The organization of Petroleum Exporting Countries (OPEC) agreed in late November to reduce production by 1.2 million barrels per day (bpd) to a total of 32.5 million, marking the first production cut in eight years. David Ginther, co-portfolio manager on Ivy Energy Fund, says the agreement is an important demonstration that OPEC countries again may be willing to act together when it comes to the oil market. The quota reduction itself is a meaningful reduction in supply, he says.
Ginther notes that the decision effectively puts a floor under crude oil prices at about $50 per barrel. He believes the oil market has reached a supply/demand balance and OPEC’s move will allow current high inventory levels to fall more quickly. Looking ahead, Ginther says, the price of crude oil could reach the mid to high $60s in 2017.
Global oil demand has continued to grow and may increase by 1.2 million bpd in 2017 on top of the current total of 95 million bpd, with the increase driven mostly by emerging markets. Ginther says energy companies will need to make new investments in order to meet supply requirements in the coming years, and higher oil prices are needed to attract any new investment.
He says oil producers need to get projects moving again to meet supply requirements as soon as 2018-2020. Capital spending was cut by 50% in the last two years and hundreds of thousands of workers have been laid off. Discoveries of new oil reserves totaled 2.8 billion barrels worldwide in 2015, the lowest annual volume since 1954.5 Ginther adds that it will require higher prices and time for the industry to get spending going and re-start or initiate new projects, and bring back jobs. These factors mean output will be slow to recover versus the stable demand growth worldwide, he says.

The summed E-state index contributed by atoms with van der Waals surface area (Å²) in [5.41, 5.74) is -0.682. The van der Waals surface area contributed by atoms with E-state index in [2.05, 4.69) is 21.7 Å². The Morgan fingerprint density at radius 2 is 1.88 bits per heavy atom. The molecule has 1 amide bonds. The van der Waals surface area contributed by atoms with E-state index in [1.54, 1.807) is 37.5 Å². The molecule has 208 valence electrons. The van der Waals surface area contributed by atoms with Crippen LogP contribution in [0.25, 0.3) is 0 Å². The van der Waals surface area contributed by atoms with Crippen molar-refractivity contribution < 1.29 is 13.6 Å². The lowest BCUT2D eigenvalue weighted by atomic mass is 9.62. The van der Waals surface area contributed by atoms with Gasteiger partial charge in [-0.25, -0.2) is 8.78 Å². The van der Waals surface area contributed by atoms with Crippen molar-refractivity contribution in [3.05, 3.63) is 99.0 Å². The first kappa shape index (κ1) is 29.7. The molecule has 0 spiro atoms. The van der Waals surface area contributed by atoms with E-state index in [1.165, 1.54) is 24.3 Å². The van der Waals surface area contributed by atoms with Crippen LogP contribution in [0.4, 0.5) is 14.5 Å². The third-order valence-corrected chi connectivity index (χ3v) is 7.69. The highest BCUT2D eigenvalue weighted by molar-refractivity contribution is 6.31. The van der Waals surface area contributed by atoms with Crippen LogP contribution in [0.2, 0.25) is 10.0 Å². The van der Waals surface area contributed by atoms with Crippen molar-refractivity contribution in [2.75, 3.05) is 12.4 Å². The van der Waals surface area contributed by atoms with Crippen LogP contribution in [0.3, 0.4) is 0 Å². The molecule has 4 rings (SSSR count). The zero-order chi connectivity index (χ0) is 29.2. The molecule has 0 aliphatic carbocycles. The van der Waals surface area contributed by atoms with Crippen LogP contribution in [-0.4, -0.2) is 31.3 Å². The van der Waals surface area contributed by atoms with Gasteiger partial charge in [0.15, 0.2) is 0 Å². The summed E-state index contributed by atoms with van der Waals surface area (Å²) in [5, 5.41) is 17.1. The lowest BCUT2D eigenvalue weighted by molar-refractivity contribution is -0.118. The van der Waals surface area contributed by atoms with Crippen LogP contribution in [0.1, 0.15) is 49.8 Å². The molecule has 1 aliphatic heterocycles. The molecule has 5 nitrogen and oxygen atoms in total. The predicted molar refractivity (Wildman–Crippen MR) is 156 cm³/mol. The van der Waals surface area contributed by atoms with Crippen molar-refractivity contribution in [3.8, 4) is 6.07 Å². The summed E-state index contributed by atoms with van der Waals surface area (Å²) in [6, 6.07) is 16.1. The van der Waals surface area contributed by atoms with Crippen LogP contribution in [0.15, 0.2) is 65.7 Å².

We think the financials, health care and defense sectors will remain in focus in 2017. In our view, a Fed rate hike will provide a positive scenario for the financials sector. Financials tend to benefit from rising rates because the interest margin expands, which in turn can create more profit, and improving economic activity typically points to more loan demand.
Other areas to watch
1Source: Consumer Price Index, U.S. Bureau of Labor Statistics, October 2016
2Source: Retail Sales report, U.S. Census Bureau, October 2016
3Source: Consumer Confidence Index, The Conference Board, November 2016
4Source: Employment Report, U.S. Bureau of Labor Statistics, December 2016
5Source: Financial Times, “Oil discoveries slump to 60-year low,” May 8, 2016
Past performance is not a guarantee of future results. Investment return and principal value will fluctuate, and it is possible to lose money by investing. International investing involves additional risks, including currency fluctuations, political or economic conditions affecting the foreign country, and differences in accounting standards and foreign regulations. These risks are magnified in emerging markets. Investing in the energy sector can be riskier than other types of investment activities because of a range of factors, including price fluctuation caused by real and perceived inflationary trends and political developments, and the cost assumed by energy companies in complying with environmental safety regulations. These and other risks are more fully described in a fund’s prospectus. The opinions expressed are those of Ivy Investment Management Co. and are not meant as investment advice or to predict or project the future performance of any investment product. The opinions are current through December 2016, are subject to change at any time based on market and other current conditions, and no forecasts can be guaranteed. This commentary is being provided as a general source of information and is not intended as a recommendation to purchase, sell, or hold any specific security or to engage in any investment strategy. Investment decisions should always be made based on an investor’s specific objectives, financial needs, risk tolerance and time horizon.